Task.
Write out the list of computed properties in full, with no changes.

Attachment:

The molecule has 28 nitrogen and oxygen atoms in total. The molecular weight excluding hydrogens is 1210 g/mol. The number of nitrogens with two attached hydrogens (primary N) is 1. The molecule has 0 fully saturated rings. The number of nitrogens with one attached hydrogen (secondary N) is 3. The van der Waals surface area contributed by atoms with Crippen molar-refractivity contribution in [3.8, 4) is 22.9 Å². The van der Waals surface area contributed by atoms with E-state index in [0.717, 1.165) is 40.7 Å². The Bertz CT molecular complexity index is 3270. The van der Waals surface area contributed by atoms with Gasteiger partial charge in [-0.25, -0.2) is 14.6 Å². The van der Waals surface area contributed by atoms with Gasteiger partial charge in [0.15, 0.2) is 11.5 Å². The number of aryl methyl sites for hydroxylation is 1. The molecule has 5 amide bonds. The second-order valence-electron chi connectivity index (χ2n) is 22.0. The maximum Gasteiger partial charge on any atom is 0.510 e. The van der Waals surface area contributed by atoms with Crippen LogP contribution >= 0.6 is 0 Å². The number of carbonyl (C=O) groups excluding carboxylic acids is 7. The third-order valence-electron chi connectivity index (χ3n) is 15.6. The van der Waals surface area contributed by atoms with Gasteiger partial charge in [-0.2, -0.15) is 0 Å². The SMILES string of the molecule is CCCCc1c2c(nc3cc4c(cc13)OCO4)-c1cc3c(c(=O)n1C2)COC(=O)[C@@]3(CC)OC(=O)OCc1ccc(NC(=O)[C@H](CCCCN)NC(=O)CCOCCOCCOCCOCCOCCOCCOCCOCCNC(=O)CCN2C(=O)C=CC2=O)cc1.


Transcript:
The molecule has 28 nitrogen and oxygen atoms in total. The molecular weight excluding hydrogens is 1210 g/mol. The number of nitrogens with two attached hydrogens (primary N) is 1. The molecule has 0 fully saturated rings. The number of nitrogens with one attached hydrogen (secondary N) is 3. The van der Waals surface area contributed by atoms with Crippen molar-refractivity contribution in [3.8, 4) is 22.9 Å². The van der Waals surface area contributed by atoms with E-state index in [0.717, 1.165) is 40.7 Å². The Bertz CT molecular complexity index is 3270. The van der Waals surface area contributed by atoms with Gasteiger partial charge in [-0.25, -0.2) is 14.6 Å². The van der Waals surface area contributed by atoms with Gasteiger partial charge in [0.15, 0.2) is 11.5 Å². The number of aryl methyl sites for hydroxylation is 1. The molecule has 5 amide bonds. The second-order valence-electron chi connectivity index (χ2n) is 22.0. The maximum Gasteiger partial charge on any atom is 0.510 e. The van der Waals surface area contributed by atoms with Crippen LogP contribution >= 0.6 is 0 Å². The number of carbonyl (C=O) groups excluding carboxylic acids is 7. The third-order valence-electron chi connectivity index (χ3n) is 15.6. The van der Waals surface area contributed by atoms with Gasteiger partial charge in [-0.2, -0.15) is 0 Å². The SMILES string of the molecule is CCCCc1c2c(nc3cc4c(cc13)OCO4)-c1cc3c(c(=O)n1C2)COC(=O)[C@@]3(CC)OC(=O)OCc1ccc(NC(=O)[C@H](CCCCN)NC(=O)CCOCCOCCOCCOCCOCCOCCOCCOCCNC(=O)CCN2C(=O)C=CC2=O)cc1.